The Reuters global sports blog
By Greg Rusedski
The Paris Masters was going to determine who was going to be the last players to qualify for the ATP world finals in London. The last few places were up for grabs and all the players that were in pole position ended up qualifying. The top eight for the field ended up being Novak Djokovic, Rafael Nadal, Andy Murray, Roger Federer, David Ferrer, Tomas Berdych, Jo-Wilfried Tsonga and Mardy Fish.
The other story of the week concerned Djokovic and whether he would play after shoulder problems in Basel. If he didn’t play he would have missed his commitments for the master series events and it would have cost him over 1 million pounds in bonus pool money. He did play!
Could Murray continue his unbeaten run since the U.S. Open and win his fourth event in a row?
Also worth noting that Nadal pulled out the week before the event to concentrate on the ATP world finals and the Davis Cup final. With all the other big names playing it wasn’t a big loss. This was a smart thing for Nadal to do because he needs the rest.
The Paris Masters Series is the last event of the season to qualify for the ATP Tour Finals at the O2 Arena. I have very fond memories of this event because I won the event in 1998. Unfortunately, this year’s event didn’t get off to a good start with the withdrawal of World Number 1, Rafael Nadal. After that we saw some great tennis this week because of the speed of the court. The court was low bouncing and quick which is unusual on tour. This allowed us to see more serve and volley tennis, which I love to watch. The French player, Michael Llodra, is one of the few pure serve and volley players left in the game and caused the first major upset by beating Novak Djokovic in the third round. He then went on to beat Davydenko before losing to Robin Soderling in the semi-finals, despite having had a few match points. The match against Soderling was superb and could have gone either way. It was wonderful to see a baseliner versus a serve and volleyer. The shot making was majestic.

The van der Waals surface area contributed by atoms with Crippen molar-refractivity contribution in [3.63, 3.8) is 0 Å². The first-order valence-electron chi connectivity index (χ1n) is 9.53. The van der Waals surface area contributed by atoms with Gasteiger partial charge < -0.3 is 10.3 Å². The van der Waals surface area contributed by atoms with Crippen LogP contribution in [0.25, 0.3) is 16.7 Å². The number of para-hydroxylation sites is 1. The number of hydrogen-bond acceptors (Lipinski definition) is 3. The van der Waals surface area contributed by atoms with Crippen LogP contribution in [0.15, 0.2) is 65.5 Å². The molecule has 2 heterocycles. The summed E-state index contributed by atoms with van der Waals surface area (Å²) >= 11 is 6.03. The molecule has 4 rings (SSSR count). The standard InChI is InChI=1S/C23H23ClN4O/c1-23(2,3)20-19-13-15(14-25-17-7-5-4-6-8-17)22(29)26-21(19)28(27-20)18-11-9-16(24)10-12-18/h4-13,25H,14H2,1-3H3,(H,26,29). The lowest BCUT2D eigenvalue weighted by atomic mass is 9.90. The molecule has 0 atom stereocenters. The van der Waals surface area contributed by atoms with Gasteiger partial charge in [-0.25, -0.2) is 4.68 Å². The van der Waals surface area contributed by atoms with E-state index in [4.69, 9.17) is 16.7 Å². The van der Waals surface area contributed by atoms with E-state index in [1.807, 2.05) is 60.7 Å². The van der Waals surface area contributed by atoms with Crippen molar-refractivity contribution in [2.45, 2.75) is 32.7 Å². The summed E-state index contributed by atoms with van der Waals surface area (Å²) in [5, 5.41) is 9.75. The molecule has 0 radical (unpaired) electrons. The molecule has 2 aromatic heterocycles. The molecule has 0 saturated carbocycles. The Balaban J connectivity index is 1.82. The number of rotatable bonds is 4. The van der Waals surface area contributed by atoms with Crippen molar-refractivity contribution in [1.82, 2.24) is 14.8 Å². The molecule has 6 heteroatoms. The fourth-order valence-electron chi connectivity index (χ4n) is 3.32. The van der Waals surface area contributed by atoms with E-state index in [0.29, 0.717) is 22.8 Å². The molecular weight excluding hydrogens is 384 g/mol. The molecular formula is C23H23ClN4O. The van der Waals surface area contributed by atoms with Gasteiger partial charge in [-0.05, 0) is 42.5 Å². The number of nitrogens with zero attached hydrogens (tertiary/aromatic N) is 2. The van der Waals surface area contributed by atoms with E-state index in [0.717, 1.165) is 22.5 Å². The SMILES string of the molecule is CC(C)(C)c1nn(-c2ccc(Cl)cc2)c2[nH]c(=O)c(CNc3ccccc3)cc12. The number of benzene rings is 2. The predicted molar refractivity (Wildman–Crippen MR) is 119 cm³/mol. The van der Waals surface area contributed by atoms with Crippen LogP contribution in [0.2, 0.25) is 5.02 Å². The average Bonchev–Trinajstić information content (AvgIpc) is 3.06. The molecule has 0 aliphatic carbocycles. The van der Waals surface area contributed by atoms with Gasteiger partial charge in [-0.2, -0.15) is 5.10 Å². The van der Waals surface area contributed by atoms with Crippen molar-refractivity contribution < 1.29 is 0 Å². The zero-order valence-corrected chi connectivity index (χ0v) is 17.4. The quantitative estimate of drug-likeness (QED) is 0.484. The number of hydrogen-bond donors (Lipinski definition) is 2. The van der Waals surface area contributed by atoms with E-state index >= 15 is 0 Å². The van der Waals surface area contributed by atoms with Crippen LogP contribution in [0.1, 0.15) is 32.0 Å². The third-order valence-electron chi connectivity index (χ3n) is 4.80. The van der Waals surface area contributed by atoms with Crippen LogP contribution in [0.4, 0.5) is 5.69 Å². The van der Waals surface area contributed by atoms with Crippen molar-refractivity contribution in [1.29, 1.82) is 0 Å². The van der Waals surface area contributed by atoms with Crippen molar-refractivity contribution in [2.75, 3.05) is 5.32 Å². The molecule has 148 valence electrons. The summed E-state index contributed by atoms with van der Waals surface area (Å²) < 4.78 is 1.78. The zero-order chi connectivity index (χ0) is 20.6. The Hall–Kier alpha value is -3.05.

The last four spots up for grabs at the O2 were clinched by Soderling, Tomas Berdych, David Ferrer and Andy Roddick. After Nadal, Roger Federer, Novak Djokovic, and Andy Murray had already qualified. Fernando Verdasco could have got in but the man of the event, Gael Monfils, ended his run in the third round after saving match points against him. Monfils was inspired all week; after beating Verdasco he went on to beat Murray in the quarter-finals and then beat Federer for the first time in the semi-finals. The result against Federer was a massive surprise because Federer was up 4-2 in the third set and had looked like the favorite to win the title all week. Federer was trying to become the first player to be in the Finals of all nine Masters Series events.
The sun is beating down, the Rue d’Auteuil is abuzz with vocal ticket touts, children clutch their over-sized tennis balls hoping a tennis player – any tennis player or even anyone who looks like a tennis player– will grant them a precious autograph.
The French Open is officially underway at Roland Garros but for now the leafy suburb near the Bois de Boulogne has the feel of a royal gala awaiting the arrival of a monarch. This tournament doesn’t really start until Rafa Nadal returns to the courts he once made his own.
One hundred years after first featuring on the Tour map, the Pyrenees could be the scene of a classic battle between Alberto Contador and Lance Armstrong.
Tour de France organisers unveiled the route for next year’s race here in Paris on Wednesday, with four stages, including a gruelling 16th stage with four daunting climbs, to be held in the mountains that form the border between France and Spain.